Rosa gallica maheka from Pierre-Joseph Redouté’s Les Roses, 1817-24. Huntington Library
19th-century engraving of Empress Joséphine. Huntington Library.
Frontispiece from A Collection of Roses from Nature, 1799, by Mary Lawrance. Huntington Library.
Rosa semperflorens (dark China), from A Collection of Roses from Nature, 1799, by Mary Lawrance. Huntington Library.
La Rose Impériale: The Development of Modern Roses
Feb. 9–April 28
Had it not been for Empress Joséphine of France, rose gardens today might be far less beautiful spaces. The wife of Napoléon Bonaparte had such a passion for the flowers that she spent vast sums collecting new varieties for the gardens at Château Malmaison, giving roses an imperial allure that did much to heighten their popularity. Joséphine commissioned Pierre-Joseph Redouté, former court painter of Marie Antoinette, to paint a series of flower portraits, which were later published in the great three-volume work Les Roses. This exhibition is drawn from The Huntington’s collections of rare botanical books, including a first edition of Les Roses (1817–24) and more than 100 other beautifully illustrated works. “La Rose Impériale: The Development of Modern Roses” is presented in conjunction with the 100th anniversary of the Rose Garden at The Huntington, which was established in 1908 by founders Henry and Arabella Huntington.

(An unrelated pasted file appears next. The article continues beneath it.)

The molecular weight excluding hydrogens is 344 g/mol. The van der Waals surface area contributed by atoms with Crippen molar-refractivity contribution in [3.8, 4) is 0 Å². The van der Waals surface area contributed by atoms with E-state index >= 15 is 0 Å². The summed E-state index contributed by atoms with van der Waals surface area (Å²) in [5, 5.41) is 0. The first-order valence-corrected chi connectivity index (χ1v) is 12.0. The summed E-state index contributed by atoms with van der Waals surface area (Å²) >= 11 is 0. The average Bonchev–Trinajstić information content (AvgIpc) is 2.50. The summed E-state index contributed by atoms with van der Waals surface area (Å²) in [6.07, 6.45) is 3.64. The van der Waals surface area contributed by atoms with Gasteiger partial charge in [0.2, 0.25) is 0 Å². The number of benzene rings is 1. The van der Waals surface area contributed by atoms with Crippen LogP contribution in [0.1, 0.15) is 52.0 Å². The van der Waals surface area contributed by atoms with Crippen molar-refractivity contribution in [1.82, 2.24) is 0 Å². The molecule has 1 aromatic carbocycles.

For more information please visit: The Huntington Library, Art Collections and Botanical Gardens